Day 11 Bodfari to Prestatyn

After yesterday’s tougher than expected stage I had checked the route and profile of the final stage more than once. Every time I did, it was clear that there were two reasonably challenging climbs early on and a lesser one before hitting the streets of Prestatyn for the long, straight run in to the beach and the finish point.

Pete from the (excellent) Farmer’s Arms dropped us off in Bodfari at 9.40 and the first of the three climbs was upon us straight away. With the increased heart rate came the great views. Even though we were no longer in the Clwydian range AONB the scenery was still breathtaking.

We were making good time and envisaged a finish in Prestatyn of about 14.20. That left us plenty of time for the brass band to run through their repertoire and for the Lord Mayor to say a few words….

The Irish Sea

The progress was steady and in one field we found a football and had an impromptu game of headers and volleys. Kev ‘the carthorse’ Carbery and myself weren’t on top of our game but the Mountain Goat was in great form as goalkeeper of the 5 bar gate.

At one stage Kevin and I decided that GOAT stood for Gone On Ahead Today as MG put a spurt on and left us for dead. The years quickly caught up with the old fella though and we were all soon happily reunited.

A few miles later and Prestatyn hove into view. On the final short, sharp and in my view totally unnecessary, climb up on to Prestatyn Hillside we met up with two walkers who Ian and me had first bumped into on Friday afternoon in Llandegla and nicknamed “Dad and lad”. Dad had walked the path in the 80s and was back for more with son in tow. We met them again at The Dinorben Arms in Bodfari and as we went past them today we said we’d see them on the beach.

1 mile to go

It was a long, straight, walk along the shopping street of Prestatyn to the finish line at the beach but it was a welcome sight. 177 miles later and £897 raised for Cuan Wildlife Rescue.

Me and Kev at the monument at Prestatyn
Me having got my shoes wet

Thanks to lots of people for their support…

To everyone who donated to Cuan Wildlife and will make a massive difference to countless wild animals…

To Kev and Ian who got me over the finish line….

To Col and Ang and Jan who picked my spirits up in Montgomery….

To everyone who read and commented on this blog and made it worth doing and, again, encouraged me along the way….

To Pam who picked me up and dropped me off at the railway station numerous times….

…and to all the pubs, B&Bs, fellow walkers, corner shops, quiz setters and TV presenters. If you’ve ever thought of walking one of Britain’s National Trails do this one. It will get you hooked.

Day 10 Llandegla to Bodfari or Ice Cold in Bodfari

Joy, from the Raven in Llanarmon, picked us up as arranged to take us back to Llandegla to start the penultimate leg of the journey. The pub is leased by the community and run by volunteers so it was a real pleasure to support them.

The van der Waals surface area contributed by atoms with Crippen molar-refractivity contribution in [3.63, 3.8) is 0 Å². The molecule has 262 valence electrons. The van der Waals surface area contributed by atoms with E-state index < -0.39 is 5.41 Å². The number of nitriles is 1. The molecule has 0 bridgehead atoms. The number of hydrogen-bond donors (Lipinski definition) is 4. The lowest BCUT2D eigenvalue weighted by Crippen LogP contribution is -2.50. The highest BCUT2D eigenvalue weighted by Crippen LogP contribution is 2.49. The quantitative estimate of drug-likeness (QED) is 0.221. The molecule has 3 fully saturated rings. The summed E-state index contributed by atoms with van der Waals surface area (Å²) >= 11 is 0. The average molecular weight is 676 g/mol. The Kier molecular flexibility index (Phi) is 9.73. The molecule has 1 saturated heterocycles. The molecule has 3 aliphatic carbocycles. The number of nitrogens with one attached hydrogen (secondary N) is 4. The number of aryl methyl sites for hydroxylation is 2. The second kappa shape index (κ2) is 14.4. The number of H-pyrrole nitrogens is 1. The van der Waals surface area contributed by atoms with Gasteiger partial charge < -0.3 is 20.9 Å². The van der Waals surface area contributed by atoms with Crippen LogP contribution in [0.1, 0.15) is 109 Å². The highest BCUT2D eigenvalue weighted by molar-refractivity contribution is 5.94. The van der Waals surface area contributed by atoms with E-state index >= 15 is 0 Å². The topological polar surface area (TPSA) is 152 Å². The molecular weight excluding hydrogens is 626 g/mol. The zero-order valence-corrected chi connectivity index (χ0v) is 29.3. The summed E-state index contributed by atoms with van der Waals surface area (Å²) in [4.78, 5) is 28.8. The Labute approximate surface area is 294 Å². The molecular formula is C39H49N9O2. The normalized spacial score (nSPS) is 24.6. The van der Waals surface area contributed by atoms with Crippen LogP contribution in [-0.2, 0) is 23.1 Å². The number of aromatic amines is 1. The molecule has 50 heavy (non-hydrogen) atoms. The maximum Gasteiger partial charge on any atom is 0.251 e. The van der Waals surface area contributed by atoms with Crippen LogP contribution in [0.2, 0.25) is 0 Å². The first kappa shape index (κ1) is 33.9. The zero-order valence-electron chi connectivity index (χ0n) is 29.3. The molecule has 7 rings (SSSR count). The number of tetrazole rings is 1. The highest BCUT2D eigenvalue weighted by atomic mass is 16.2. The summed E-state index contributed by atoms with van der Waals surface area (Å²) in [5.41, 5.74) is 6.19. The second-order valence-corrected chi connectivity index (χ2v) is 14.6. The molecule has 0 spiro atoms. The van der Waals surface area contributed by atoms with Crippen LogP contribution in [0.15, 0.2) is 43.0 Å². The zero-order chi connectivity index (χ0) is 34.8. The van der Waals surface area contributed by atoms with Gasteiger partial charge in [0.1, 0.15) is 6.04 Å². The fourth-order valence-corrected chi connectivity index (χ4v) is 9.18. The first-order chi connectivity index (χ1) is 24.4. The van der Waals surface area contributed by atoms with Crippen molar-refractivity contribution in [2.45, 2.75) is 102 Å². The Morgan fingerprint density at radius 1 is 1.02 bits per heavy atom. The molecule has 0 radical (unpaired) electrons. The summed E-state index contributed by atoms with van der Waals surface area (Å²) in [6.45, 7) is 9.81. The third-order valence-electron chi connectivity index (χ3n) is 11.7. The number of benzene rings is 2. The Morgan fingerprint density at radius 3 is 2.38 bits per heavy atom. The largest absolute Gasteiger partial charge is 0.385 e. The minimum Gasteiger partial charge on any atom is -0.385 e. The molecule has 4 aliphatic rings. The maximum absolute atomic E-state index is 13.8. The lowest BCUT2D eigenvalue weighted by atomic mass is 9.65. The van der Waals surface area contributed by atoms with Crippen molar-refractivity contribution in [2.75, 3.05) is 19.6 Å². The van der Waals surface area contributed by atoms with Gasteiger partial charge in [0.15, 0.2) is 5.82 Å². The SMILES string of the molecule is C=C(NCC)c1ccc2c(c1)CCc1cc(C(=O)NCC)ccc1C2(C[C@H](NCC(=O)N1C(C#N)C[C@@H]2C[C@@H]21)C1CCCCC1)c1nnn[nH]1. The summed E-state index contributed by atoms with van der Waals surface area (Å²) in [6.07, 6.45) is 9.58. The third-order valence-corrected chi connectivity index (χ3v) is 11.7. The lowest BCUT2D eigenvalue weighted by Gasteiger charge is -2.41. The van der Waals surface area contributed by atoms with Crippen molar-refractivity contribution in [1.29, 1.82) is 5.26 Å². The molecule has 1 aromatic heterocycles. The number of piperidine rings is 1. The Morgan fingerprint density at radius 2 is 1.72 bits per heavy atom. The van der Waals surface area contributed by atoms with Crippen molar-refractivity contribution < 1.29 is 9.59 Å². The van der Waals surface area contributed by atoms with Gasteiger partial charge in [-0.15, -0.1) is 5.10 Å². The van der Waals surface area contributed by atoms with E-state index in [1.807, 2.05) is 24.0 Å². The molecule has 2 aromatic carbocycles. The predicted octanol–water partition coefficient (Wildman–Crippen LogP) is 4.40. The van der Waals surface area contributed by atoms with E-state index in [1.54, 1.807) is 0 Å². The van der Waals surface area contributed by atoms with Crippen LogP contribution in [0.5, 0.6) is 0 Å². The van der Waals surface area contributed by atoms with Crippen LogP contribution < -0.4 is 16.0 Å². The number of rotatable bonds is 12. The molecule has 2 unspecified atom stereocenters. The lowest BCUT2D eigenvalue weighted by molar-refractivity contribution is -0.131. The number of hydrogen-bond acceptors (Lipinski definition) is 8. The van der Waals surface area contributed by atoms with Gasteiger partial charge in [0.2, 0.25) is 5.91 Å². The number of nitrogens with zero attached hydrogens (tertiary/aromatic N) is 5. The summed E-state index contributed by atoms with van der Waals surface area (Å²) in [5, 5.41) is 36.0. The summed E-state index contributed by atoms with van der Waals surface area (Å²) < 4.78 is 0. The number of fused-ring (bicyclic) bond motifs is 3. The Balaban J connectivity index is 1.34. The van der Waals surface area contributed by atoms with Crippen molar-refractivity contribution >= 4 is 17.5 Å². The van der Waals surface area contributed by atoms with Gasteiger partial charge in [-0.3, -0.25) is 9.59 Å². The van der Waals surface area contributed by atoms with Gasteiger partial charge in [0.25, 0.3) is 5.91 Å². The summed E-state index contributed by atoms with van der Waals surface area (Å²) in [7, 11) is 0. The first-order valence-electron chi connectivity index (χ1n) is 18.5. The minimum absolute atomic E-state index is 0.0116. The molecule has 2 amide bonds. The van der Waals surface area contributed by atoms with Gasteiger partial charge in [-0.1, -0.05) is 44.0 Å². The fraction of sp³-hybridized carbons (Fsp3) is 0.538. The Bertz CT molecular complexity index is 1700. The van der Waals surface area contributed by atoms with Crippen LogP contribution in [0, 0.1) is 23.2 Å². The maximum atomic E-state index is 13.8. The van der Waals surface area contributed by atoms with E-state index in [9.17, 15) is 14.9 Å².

The stunning scenery as we crossed the Clwydians was with us for most of the day and the sunshine and blue skies added to the sense of natural beauty.

What looked on the map to be a similar days walking to the previous day turned out to be a really tough stage! Goldilocks had definitely left the porridge in the microwave for too long today as well which didn’t make things any easier!

I didn’t know what our newest member of the team, my old Teesside Poly mate Kev, would be fit enough but he was fine and barely seemed to break sweat. He did slow us down though… by asking us to pose for photos all the time!

Lots of fields were crossed and LOTS of metres were climbed. There were almost 1300 metres of ascent in over 17 miles. The scenery made it all worthwhile though. It seemed to get better every time we turned a corner.

A herd of cows were blocking a stile in the corner of a field at one point and there was some wariness amongst the team. Fortunately the cow whisperer was on hand to save the day!

Moel Famau was the highest point of the day in a ‘metres above sea level’ sense but it felt unfortunate to be passing through on a Saturday, especially one with beautiful weather. There were lots of families and young people there, which is good to see, but I couldn’t help but feel they hadn’t put the work in I had to get there!

Another photo from Kev aka David Bailey

Moel Arthur was the next peak and the profile on my routing app suggested it would be all downhill from there. Sadly, that wasn’t the case and there were more hills to get over before Bodfari. Ian remarked that the first pint in The Dinorben Arms would be like the famous scene with John Mills in ‘Ice Cold in Alex’

Eventually, fuelled by Kev’s sizeable bag of snacks, we conquered one final stile to arrive in Bodfari. The pub was located, Covid protocols observed and we were sat on the balcony with suitable refreshments! Never have they felt more deserved.

Pete from The Farmers Arms in St Asaph, picked us up forty minutes later and a hearty dinner and more refreshments were enjoyed.

11 miles remain tomorrow of my 177 mile trek. I am looking forward to having a paddle on the beach at Prestatyn and not having to walk anywhere the next day!

Day 9 Chirk to Llandegla

The trains, as ever, were reliable and at 8.50 I met the Mountain Goat at Chirk Station, the two trains arriving almost simultaneously.